Does Clemons have any evidence to support this assessment of the Iranian President? I thought this kind of muddying was useful to make it seem there was a great danger from the Iranian military and government, but that the rhetoric was never given much support.

How does Clemons know that their President would be happy if 6,000 or more of their engineers would be killed in an attack just so he could gain a firmer grip on their government.

Sounds like something Bush might think of, but I think I understand Bush better than I do the Iranian President.

I would think he would get better support in Iran if he somehow prevented hostilities with the United States while maintaining Iranian sense of self respect. This is why I think he would take evidence of American troop incursions to a world body to make the case that it's the United States that's the criminal.

His case against Israel is based on the argument that it has been the criminal in its treatment of the Palestinean population.

Clemons on the possibility of more foolishness from Iran,

"...The nightmare scenario -- as if this was not bad enough -- is that Iranian-backed agents in the region roll out disruption plans across moderate Sunni regimes -- particularly Jordan, Saudi Arabia, and Egypt."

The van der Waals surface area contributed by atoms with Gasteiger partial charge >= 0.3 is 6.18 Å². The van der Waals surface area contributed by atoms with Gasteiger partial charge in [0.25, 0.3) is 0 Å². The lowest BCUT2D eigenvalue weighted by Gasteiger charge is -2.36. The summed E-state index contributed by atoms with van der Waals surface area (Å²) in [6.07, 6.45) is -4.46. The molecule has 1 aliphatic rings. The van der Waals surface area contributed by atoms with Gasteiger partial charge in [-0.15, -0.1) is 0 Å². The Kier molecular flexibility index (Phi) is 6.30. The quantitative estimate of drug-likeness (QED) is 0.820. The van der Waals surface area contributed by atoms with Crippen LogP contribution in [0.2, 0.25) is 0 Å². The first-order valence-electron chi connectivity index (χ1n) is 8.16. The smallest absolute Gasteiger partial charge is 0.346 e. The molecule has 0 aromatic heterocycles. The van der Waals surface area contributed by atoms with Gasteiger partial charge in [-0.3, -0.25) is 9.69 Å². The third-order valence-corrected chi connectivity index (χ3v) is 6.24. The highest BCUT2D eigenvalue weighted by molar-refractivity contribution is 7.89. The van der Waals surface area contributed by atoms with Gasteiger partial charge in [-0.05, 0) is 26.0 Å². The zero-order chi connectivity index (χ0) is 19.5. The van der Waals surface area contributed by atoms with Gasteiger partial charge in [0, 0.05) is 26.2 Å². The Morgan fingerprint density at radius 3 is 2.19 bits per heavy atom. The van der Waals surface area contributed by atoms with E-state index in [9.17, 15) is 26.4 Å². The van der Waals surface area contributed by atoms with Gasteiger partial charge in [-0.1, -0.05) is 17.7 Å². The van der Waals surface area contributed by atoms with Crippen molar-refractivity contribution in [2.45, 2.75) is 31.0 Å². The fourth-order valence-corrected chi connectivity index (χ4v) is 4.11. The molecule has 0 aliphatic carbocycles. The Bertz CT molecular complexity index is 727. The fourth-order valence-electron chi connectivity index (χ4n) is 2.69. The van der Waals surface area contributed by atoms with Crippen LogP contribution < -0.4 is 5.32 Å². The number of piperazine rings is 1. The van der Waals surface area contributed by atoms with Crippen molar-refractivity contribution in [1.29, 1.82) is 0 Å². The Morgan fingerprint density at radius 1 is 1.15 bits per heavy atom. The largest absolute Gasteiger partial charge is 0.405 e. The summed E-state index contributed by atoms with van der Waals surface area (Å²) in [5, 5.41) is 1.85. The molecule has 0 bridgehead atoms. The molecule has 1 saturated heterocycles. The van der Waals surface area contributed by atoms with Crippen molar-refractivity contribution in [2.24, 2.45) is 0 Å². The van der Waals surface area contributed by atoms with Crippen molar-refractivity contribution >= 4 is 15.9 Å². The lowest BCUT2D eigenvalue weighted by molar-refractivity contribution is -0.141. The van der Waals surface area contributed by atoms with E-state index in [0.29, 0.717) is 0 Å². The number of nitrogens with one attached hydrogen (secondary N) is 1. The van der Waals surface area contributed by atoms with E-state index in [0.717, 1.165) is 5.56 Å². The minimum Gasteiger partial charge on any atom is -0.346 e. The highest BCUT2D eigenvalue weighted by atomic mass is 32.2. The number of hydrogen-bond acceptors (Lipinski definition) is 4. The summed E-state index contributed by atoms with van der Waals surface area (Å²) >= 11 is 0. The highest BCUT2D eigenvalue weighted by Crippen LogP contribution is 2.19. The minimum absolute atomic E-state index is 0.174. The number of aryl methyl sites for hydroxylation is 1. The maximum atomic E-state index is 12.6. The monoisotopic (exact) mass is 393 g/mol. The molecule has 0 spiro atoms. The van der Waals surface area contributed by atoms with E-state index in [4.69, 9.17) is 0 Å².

Why would the Iranians waste their time creating bad feelings for themselves with the Jordanians, the Saudis, and Egypt? Why would they think that creating disruptions in these countries gets back at the United States? Again, this sounds like another variation on the Iranian boogeyman story. Better watch out or the Iranian boogeyman will cause disruptions...hehehe.

Clemons says,

"...worry about well-disguised yet successful assassination attempts against Saudi or Jordanian leaders"

So, are we to remember the Lebanese political figures that were assassinated last year and blamed on Syria? I thought there was evidence, or at least suspicion, that these were carried out by Israel. The reason the Israelis were suspected, I thought, was that the people who would benefit the least from these killings were the Syrians, and those the most were the Israelis.

Why would anyone think that assassination of various leaders in American client states would benefit Iran? Saddam Hussein was the leader of an American client state. Murdering him didn't benefit the Iranians. Blowing up some Secretary of Education or the guy in charge of social services in Egypt is not going to make the United States redeploy its precious battalions out of Iraq. However, the death of some expendable politician could be used against the Iranians.

Again, we have no evidence offered in any of Clemons discussion to support the way he wants us to think of the Iranian President or Iranian character.

So, let's just file this piece away where we can think about it later...

lukery said...

thnx steveA - fp'd